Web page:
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From Proto-Italic *-kʷe (and), from Proto-Indo-European *-kʷe (and). Cognates include Sanskrit (ca), Ancient Greek τε (te), Proto-Germanic *-hw ( → English (thou)gh).


  • (Classical) IPA(key): /kʷe/, [kᶣɛ]
  • (file)


-que (enclitic)

  1. and, a copulative particle affixed to the word it annexes
    29 BCE – 19 BCE, Virgil, Aeneid I.1:
    Arma virumque cano.
    I sing of arms and the man...
    Senatus Populusque Romanus.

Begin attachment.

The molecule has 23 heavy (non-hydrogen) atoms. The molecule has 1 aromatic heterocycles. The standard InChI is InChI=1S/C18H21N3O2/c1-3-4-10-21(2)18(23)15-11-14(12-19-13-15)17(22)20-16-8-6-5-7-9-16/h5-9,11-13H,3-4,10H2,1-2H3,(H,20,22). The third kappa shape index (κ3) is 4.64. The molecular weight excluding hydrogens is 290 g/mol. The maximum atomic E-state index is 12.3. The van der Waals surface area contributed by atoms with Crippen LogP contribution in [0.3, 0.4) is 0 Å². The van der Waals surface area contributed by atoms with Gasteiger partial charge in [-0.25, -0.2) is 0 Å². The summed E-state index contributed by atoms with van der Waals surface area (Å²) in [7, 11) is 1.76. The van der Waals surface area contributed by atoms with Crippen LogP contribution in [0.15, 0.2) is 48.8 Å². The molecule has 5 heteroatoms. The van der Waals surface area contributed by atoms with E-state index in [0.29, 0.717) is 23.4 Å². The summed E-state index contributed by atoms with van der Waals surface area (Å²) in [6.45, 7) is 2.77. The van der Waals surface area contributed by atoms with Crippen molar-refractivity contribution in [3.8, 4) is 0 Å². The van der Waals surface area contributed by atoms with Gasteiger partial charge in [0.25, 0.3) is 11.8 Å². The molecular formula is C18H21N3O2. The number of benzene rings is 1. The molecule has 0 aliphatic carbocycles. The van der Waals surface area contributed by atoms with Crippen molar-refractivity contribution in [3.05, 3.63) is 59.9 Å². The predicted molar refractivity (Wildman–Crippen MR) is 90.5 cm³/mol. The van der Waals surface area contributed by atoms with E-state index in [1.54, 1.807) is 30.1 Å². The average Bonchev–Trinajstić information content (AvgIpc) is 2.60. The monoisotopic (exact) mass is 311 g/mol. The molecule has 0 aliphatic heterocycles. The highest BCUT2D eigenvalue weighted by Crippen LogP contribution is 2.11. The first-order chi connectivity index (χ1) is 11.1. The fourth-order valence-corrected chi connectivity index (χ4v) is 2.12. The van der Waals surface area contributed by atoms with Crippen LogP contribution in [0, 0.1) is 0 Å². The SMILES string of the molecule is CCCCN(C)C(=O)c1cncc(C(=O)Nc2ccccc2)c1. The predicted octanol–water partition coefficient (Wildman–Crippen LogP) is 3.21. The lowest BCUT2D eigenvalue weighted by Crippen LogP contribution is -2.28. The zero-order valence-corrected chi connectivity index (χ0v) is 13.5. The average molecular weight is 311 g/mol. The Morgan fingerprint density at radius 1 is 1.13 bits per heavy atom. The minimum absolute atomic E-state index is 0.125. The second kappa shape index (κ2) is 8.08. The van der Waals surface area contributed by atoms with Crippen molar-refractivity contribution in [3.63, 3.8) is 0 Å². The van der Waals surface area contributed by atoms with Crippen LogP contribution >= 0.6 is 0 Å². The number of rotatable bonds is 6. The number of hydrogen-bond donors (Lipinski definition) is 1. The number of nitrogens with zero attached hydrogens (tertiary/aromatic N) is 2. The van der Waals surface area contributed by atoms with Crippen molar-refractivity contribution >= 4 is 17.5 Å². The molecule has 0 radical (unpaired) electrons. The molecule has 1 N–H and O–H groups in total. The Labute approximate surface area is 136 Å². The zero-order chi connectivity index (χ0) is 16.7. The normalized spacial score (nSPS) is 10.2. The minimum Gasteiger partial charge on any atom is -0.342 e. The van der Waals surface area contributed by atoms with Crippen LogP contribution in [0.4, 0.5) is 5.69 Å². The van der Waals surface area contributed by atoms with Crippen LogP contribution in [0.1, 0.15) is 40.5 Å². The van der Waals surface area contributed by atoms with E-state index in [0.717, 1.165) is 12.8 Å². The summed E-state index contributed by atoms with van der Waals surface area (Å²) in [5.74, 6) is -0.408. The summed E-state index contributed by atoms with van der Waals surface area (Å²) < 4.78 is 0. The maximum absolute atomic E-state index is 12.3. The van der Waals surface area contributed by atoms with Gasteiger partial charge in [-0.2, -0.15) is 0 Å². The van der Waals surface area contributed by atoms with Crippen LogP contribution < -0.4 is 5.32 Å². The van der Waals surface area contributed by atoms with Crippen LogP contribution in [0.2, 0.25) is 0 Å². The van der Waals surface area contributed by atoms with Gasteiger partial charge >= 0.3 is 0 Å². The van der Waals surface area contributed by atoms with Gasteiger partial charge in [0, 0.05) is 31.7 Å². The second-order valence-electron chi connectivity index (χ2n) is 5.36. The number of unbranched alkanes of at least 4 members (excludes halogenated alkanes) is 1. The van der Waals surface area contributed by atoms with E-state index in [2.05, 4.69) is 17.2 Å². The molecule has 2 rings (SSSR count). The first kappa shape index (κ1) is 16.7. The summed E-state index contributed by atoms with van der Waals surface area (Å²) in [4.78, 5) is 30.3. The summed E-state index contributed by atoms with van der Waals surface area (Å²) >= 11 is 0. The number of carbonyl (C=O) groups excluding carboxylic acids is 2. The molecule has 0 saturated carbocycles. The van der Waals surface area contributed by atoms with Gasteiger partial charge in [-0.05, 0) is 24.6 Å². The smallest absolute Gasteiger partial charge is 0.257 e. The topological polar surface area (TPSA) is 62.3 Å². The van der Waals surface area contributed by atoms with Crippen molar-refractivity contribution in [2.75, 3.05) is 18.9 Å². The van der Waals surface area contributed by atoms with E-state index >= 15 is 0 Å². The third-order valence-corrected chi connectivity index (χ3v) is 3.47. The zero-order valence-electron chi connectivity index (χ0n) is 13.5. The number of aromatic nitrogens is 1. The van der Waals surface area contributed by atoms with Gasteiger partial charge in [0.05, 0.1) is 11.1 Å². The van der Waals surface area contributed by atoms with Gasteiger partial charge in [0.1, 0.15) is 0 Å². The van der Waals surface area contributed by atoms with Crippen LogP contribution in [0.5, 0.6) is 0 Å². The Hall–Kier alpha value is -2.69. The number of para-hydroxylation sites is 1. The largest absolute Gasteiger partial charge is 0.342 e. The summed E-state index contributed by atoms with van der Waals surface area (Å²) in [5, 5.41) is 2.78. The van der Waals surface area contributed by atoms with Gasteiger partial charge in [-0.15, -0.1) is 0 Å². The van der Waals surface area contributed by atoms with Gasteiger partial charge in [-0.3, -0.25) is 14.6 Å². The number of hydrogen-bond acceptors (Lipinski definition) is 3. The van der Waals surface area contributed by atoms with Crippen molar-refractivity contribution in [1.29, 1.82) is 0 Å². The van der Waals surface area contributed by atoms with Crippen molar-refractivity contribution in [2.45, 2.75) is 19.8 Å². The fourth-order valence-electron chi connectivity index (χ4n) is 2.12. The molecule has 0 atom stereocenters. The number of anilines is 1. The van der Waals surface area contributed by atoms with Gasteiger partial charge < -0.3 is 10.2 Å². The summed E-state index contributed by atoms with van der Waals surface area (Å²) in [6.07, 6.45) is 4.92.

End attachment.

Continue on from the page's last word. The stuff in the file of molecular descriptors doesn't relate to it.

The Senate and the People of Rome
    (literally, “The Roman Senate and People”)
  2. (when repeated) "both... and", "whether... or"
    29 bc. Vergil. Georgics, III
    ...hominvmqve ferarvmqve...
    ...both of man and of beast...
  3. introducing an explanatory clause
  4. (rare) used in an answer

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